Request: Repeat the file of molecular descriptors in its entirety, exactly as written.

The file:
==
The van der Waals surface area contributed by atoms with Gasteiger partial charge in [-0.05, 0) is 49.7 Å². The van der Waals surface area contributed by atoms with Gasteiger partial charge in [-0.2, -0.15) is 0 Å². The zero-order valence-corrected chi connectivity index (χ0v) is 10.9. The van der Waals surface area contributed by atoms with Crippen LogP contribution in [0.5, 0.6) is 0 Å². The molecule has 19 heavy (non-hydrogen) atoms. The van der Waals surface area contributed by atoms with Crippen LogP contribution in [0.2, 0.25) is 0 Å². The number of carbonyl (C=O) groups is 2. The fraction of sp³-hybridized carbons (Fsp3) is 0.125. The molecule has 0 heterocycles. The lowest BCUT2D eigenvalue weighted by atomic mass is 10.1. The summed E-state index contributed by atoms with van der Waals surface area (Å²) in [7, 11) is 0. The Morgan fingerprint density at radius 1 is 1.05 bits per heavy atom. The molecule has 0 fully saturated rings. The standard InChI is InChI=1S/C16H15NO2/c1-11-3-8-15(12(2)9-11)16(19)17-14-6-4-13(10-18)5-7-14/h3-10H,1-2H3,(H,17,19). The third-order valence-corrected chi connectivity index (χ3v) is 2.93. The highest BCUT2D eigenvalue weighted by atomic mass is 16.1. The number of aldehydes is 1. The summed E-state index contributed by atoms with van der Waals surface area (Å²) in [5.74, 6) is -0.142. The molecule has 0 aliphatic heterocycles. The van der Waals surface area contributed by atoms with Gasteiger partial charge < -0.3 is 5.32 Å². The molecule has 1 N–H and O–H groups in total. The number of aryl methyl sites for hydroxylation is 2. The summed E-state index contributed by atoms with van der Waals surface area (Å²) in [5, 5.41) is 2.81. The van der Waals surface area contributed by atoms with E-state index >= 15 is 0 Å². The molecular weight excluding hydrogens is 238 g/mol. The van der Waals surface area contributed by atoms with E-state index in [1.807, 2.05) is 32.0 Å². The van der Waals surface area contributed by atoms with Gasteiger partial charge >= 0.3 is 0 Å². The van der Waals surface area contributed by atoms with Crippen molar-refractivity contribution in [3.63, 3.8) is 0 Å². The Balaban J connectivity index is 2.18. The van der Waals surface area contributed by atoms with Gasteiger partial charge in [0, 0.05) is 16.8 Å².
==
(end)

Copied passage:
The van der Waals surface area contributed by atoms with Gasteiger partial charge in [-0.05, 0) is 49.7 Å². The van der Waals surface area contributed by atoms with Gasteiger partial charge in [-0.2, -0.15) is 0 Å². The zero-order valence-corrected chi connectivity index (χ0v) is 10.9. The van der Waals surface area contributed by atoms with Crippen LogP contribution in [0.5, 0.6) is 0 Å². The molecule has 19 heavy (non-hydrogen) atoms. The van der Waals surface area contributed by atoms with Crippen LogP contribution in [0.2, 0.25) is 0 Å². The number of carbonyl (C=O) groups is 2. The fraction of sp³-hybridized carbons (Fsp3) is 0.125. The molecule has 0 heterocycles. The lowest BCUT2D eigenvalue weighted by atomic mass is 10.1. The summed E-state index contributed by atoms with van der Waals surface area (Å²) in [7, 11) is 0. The Morgan fingerprint density at radius 1 is 1.05 bits per heavy atom. The molecule has 0 fully saturated rings. The standard InChI is InChI=1S/C16H15NO2/c1-11-3-8-15(12(2)9-11)16(19)17-14-6-4-13(10-18)5-7-14/h3-10H,1-2H3,(H,17,19). The third-order valence-corrected chi connectivity index (χ3v) is 2.93. The highest BCUT2D eigenvalue weighted by atomic mass is 16.1. The number of aldehydes is 1. The summed E-state index contributed by atoms with van der Waals surface area (Å²) in [5.74, 6) is -0.142. The molecule has 0 aliphatic heterocycles. The van der Waals surface area contributed by atoms with Gasteiger partial charge < -0.3 is 5.32 Å². The molecule has 1 N–H and O–H groups in total. The number of aryl methyl sites for hydroxylation is 2. The summed E-state index contributed by atoms with van der Waals surface area (Å²) in [5, 5.41) is 2.81. The van der Waals surface area contributed by atoms with E-state index >= 15 is 0 Å². The molecular weight excluding hydrogens is 238 g/mol. The van der Waals surface area contributed by atoms with E-state index in [1.807, 2.05) is 32.0 Å². The van der Waals surface area contributed by atoms with Gasteiger partial charge >= 0.3 is 0 Å². The van der Waals surface area contributed by atoms with Crippen molar-refractivity contribution in [3.63, 3.8) is 0 Å². The Balaban J connectivity index is 2.18. The van der Waals surface area contributed by atoms with Gasteiger partial charge in [0, 0.05) is 16.8 Å².